Thursday, June 2, 2011

Post # 900 The Square Deal

The Wooden Dumpster


Above is yet another of the trove of recently discovered paintings by noted 17th century tyro Dirk Van Assaerts. I had enormous difficulty photographing this piece. When I figure out how to get a better image I will show you that. I keep getting moire patterns and surface glare. It must be because it is so dark.

This painting has a problem, as usual. Everything in it is square, parallel to the edge of the canvas. It is wicked rigid and static. It is SQUARE. That's not hip.There are few designs less imaginative and more boring. But, we see a lot of industrial or edgy subjects painted that way. Art students are very fond of these designs, they are confrontational I guess. They stand directly in front of their subject and there it is, devoid of content or arrangement. Again, one or two of these in a larger show might be OK, but none would be preferable.

Below is further biographical information on the artist.

Dirk arranged an appointment with the Access to Creativity officer for his district. When he arrived, the officer was friendly and welcoming. He was an artist too! Dirk made a point of hiply saying "like" in every single sentence. The officer then said, "Sure, there's probably a grant for you, say, do you like working with three year olds? WE have a lot of that one right now". He explained that the things in Dirks portfolio were very nice, but that the local cell of the Accreditation Commission For Conformity Assessment Bodies who would actually be making the decision, liked to see edgier, more contemporary work. Realism was OK, now, anyway.... but it needed to be relevant to today, cutting edge and nonsentimental. Gritty realism is best. You know? Like all that other stuff out there.

Dirk knew just what to do . He took his easel made of sturdy deal, out behind the knackers shop. There he painted the old wooden dumpster. He saw his childrens faces looking up at him and his wife in her sofa, and he went hard to work. He set up his easel directly in front of the dumpster, placing it a little off center in his composition so it wouldn't be right in the middle of his canvas. He drew carefully being sure to include both the top and bottom of the dumpster and leave some air around it too. He used a viewfinder and he made a point of getting it all just like nature.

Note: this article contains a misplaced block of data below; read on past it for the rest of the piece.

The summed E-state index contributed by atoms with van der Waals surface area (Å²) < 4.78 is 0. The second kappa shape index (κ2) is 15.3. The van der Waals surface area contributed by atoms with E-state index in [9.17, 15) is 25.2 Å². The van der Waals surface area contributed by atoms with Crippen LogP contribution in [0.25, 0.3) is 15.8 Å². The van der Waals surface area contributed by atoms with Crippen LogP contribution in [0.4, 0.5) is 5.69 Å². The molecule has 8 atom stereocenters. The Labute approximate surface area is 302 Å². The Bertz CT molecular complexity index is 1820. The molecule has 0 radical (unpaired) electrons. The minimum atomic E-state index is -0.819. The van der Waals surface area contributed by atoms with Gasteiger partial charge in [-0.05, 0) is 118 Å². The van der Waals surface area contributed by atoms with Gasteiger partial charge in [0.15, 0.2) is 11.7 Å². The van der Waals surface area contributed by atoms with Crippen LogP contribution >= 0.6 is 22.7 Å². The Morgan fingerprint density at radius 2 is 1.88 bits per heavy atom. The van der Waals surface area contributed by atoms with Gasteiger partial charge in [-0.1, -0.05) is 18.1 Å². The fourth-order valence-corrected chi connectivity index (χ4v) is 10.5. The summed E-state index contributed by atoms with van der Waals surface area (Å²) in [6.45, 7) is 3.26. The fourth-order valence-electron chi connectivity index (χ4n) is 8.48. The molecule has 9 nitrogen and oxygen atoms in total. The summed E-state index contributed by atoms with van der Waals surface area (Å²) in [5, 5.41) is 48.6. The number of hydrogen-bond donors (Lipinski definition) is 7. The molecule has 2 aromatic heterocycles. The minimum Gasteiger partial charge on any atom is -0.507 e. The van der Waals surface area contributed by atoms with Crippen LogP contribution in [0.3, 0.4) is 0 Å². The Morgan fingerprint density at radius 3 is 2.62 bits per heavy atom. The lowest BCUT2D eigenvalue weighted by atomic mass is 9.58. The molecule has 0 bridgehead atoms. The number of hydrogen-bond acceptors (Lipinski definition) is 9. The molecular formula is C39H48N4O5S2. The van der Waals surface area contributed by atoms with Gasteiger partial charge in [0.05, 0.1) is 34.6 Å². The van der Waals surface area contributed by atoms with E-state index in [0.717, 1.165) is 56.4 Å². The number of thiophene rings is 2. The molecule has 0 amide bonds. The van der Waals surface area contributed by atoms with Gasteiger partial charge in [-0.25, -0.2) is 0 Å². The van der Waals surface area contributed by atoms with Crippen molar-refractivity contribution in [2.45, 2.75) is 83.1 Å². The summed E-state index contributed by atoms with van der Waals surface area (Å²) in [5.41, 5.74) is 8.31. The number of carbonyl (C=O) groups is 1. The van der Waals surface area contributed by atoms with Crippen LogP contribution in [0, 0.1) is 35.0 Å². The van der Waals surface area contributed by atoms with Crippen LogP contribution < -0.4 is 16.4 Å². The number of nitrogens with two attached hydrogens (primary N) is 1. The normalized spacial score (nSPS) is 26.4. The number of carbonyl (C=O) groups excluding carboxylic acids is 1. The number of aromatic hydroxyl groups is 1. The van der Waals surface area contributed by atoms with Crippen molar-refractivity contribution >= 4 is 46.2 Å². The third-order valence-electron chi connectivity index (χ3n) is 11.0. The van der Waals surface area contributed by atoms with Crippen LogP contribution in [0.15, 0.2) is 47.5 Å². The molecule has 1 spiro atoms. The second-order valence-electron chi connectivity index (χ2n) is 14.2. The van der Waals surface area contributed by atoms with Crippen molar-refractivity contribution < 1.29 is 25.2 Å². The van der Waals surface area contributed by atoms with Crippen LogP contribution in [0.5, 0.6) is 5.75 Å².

He finished the picture as carefully as he could and put it into a silver engine turned frame. There was a lot of paper work for the grant, but he carefully filled it all out correctly. Then he dropped the painting off at the submission entrance to the Conformity Bodies building, being careful to staple his paperwork in its isinglass envelope securely to its back.


Philip Koch said...

Boy do I know what you mean about "square" paintings- usually they're either abstract or many realist images placed in a rectangular grid that completely dominates the composition.

Never in my life have I had the slightest urge to use a grid. When I look at all the wonderful things one can do with one's shapes why would anyone opt for the grid?

Some things are just going to remain mysteries to me.

Unknown said...

this makes me wonder:
what's IN the dumpster?
Did they recycle?
Is it bear proof?

You know, you make better paintings than 90% of artists, even when you're just illustrating a point!

ha.. the verification word today is "plain". How perfect.

billspaintingmn said...

Wow! A silver engine turned frame!
Did he get a grant? said...

This is a trick knew I would like it, didn't you.
I do like rectangles. When you grow up in the city you spend your whole day looking at them...they sort of become your friends. Nice painting.

Brady said...

I think our errant dutch friend also found a time machine to the future, for right above that dumpster we find a lost masterwork of minimalist art.

Behold the square!

He could truly say that he painted squares before anyone else.

Chris said...

Ha, I love the dumpster! Your recent posts have hit a new high, congrats on post #900.

Libby Fife said...

Starting to feel a bit sorry for Dirk. I wonder if things will begin to look up for him soon?

alotter said...

The composition may be faulted, but the texture is superb. Herculean effort by the artist rewarded, I say.

billspaintingmn said...

Yeah, Stape! There are some nice things in this.

Stapleton Kearns said...

I can't imagine you snapping a picture to a grid.

Stapleton Kearns said...

If you read he post carefully you can figure out what is in the dumpster.

Stapleton Kearns said...

Yes, Dutch ripple seemed too plain.

Stapleton Kearns said...

Many of my friends are squares too.

Stapleton Kearns said...

Brady: That is an authentic 17th century sign denoting square.

Stapleton Kearns said...


Stapleton Kearns said...

Libby Fife;
Life is short, brutish and \nasty in this era.

Stapleton Kearns said...

I am sure he would have been pleased.

Stapleton Kearns said...

Dirk had a very good tactile sense, just no design skills.